25. As was observed by the Supreme Court in the case of Dr. Ram Krishna Bharadwaj v. State of Delhi, : 1953CriLJ1241 , Preventive Detention is a serious invasion of personal liberty and such meagre safeguards as the Constitution has provided against the proper exercise of the power must be jealously watched and enforced by the court. The courts of the country do not even possess the power to enquire into the truth or otherwise of the allegations upon which an order of preventive detention is based. The courts have only the power to see whether the grounds of detention are such as to allow of a representation to be made by the detenu against his detention. The information in the possession of the detaining authorities may fall short of proof, and the decision to detain may eventually be based on unverified information. Courts are precluded from investigating the truth or otherwise of such information and even the sufficiency of the particulars conveyed to the detenu by the detaining authority are not justiciable.
26. The mere fact that in the opinion or the detaining authority preventive action was deemed necessary or that in the opinion of the Advisory Board there was cause for continued detention would not, in our view, relieve even an Administrative Body of its duty to consider independently, upon materials produced before it, to give its decision required to be given in a proceeding of a quasi-judicial nature. Such decision has to be free from bias. Jn these cases, however the appellants started with heavily loaded dice in the sense they were called upon not to demolish facts, which they might reasonably be expected to do; but they were called upon to shake the foundations of an opinion entertained against them by an outside authority like the Advisory Body a creature of another statute. The eminence of the men who held that opinion seems to us to be utterly irrelevant.
27. The Constitution and the laws of the land may have sanctioned preventive detention. The relative procedure and machinery for such abridgement of personal liberty may be justified in the larger interests of the community or the security of the State. But can the fact of such detention alone be relied upon to affect livelihood? We are clearly of the view that preventive detention alone cannot justify orders of termination of employment. Even an Administrative Body, untrammelled by technical rules of evidence or procedure, cannot be permitted to act entirely on extraneous material provided by the opinion of an outside authority.
28. It may perhaps be said! that since the appellants were aware of the grounds of detention, it behoved them to produce evidence in rebuttal which would demonstrate their falsity.In our view, it would be contrary to all notions of justice to put the appellants to the proof of something In support of which there was, legal evidence apart no material whatever before the authorities of the Dock Labour Board. It is true that disciplinary proceedings were not a trial before a judicial authority; nevertheless there was the charge of prejudicing the maintenance of public order against each of the appellants and they were called upon to answer on its basis. The notices requiring them to show cause merely mentioned that they had been detained for 'an act prejudicial to the maintenance of public order' and did not even contain an express reference to the grounds on which the opinion of the detaining authority had been based. It is true the detention order is referable to the grounds; but the notices merely mentioned in a vague way 'an act' which was said to be prejudicial to public order. It seems to us reasonably clear that the whole enquiry was concluded on the footing that the appellants having, in the opinion of other Authorities, been found to have acted in a manner prejudicial to the maintenance of public order, were guilty of indiscipline or riotous conduct and their services were fox that reason alone liable to be terminated. We are of the view that even an Administrative Body acting in a quasi-judicial capacity, bound only by rules of natural justice, was required to form its own conclusion independently of the opinion of an outside Authority. Some material of some kind, capable of independent and unbiassed assessment would have sufficed and rendered the decisions immune from attack by any kind of Writ. There was no such material.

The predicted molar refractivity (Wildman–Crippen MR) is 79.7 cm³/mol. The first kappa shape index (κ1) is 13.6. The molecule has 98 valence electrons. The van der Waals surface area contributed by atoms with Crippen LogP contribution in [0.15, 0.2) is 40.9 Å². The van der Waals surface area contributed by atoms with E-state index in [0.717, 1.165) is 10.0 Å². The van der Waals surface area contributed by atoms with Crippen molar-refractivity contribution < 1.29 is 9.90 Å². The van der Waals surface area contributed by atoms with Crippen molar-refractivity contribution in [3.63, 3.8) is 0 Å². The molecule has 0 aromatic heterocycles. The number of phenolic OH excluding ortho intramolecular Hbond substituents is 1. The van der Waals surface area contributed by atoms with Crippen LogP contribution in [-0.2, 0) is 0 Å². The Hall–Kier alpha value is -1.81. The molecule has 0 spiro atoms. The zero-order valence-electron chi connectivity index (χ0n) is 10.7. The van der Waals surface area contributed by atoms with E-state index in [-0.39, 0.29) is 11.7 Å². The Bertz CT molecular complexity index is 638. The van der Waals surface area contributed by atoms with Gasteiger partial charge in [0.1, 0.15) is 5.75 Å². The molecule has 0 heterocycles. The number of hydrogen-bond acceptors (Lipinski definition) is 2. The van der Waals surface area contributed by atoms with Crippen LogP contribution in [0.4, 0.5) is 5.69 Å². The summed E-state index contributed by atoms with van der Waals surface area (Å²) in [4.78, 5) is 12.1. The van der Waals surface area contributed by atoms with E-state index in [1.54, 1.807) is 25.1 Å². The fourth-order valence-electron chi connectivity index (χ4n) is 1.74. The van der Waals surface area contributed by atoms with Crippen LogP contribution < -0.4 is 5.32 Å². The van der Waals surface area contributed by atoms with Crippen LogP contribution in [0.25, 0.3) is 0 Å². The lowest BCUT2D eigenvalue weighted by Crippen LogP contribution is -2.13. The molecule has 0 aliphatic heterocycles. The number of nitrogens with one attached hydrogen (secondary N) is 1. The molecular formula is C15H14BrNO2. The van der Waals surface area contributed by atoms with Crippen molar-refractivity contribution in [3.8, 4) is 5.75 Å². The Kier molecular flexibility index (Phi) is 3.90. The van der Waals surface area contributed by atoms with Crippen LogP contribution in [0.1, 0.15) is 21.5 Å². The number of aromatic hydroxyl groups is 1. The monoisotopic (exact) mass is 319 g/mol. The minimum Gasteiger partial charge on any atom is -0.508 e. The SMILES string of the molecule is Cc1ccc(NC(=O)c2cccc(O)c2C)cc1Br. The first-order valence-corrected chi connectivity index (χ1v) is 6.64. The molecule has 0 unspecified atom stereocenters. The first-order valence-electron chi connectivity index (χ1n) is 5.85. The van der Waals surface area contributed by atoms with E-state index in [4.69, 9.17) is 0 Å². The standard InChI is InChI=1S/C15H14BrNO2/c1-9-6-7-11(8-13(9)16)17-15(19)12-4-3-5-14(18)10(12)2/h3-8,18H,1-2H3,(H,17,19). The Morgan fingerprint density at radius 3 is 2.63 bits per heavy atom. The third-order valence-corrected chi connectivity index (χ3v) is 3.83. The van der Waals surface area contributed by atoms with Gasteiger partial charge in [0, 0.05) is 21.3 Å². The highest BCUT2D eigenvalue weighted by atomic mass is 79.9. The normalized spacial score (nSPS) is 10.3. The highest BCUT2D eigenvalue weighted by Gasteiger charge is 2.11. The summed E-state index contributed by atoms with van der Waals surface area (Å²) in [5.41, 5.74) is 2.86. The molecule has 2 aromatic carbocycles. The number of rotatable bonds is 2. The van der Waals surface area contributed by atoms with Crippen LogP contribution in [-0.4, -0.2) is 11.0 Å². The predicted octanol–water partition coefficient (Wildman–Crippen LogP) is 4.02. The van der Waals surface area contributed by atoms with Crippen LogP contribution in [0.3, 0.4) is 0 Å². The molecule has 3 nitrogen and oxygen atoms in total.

29. We are not unmindful of the fact that a court issuing a Writ of Certiorari acts in the exercise of supervisory and not appellate jurisdiction. One consequence of this is that the court is not empowered to review the evidence and reverse the findings of the inferior court or tribunal even if they be erroneous. But in these cases there was no material beyond the ipse dixit of an outside body. It is well settled that a Writ of Certiorari can be issued to correct an error of law which is manifest on the face of the record. Hari Vishnu Kamath v. Ahmad Ishaque, : 1SCR1104 . In these cases there has been violation of the principles of natural justice and the error is apparent on the face of the record; it is evident that there was complete want of evidence or lack of material of any kind capable of independent and unbiassed assessment. The Authorities Of the Dock Labour Board as well as the learned Judges of this court proceeded wholly on the footing that the appellants continued detention on the recommendation of the Advisory Board was proof enough, of the appellants complicity in charges of violent activity establishing misconduct or indiscipline on their part. We hold that this was a wrong approach and it constitutes an error on the face of the record which would justify interference with the proceedings and the resultant orders of termination of the appellants' services.
30. The appeals are accordingly allowed, and the relative rules are made absolute. We direct the writs in the nature of Certiorari do issue and we quash the proceedings and orders out of which these appeals arise.
31. Nothing that we have said will, however prevent the authorities of the Dock Labour Board to institute, if so advised, fresh inquiries into the allegations of indiscipline or misconduct against these appellants and conduct the proceedings in accordance with law and the principles of natural justice.
32. The appellants will be entitled to costs in this court,
33. I agree.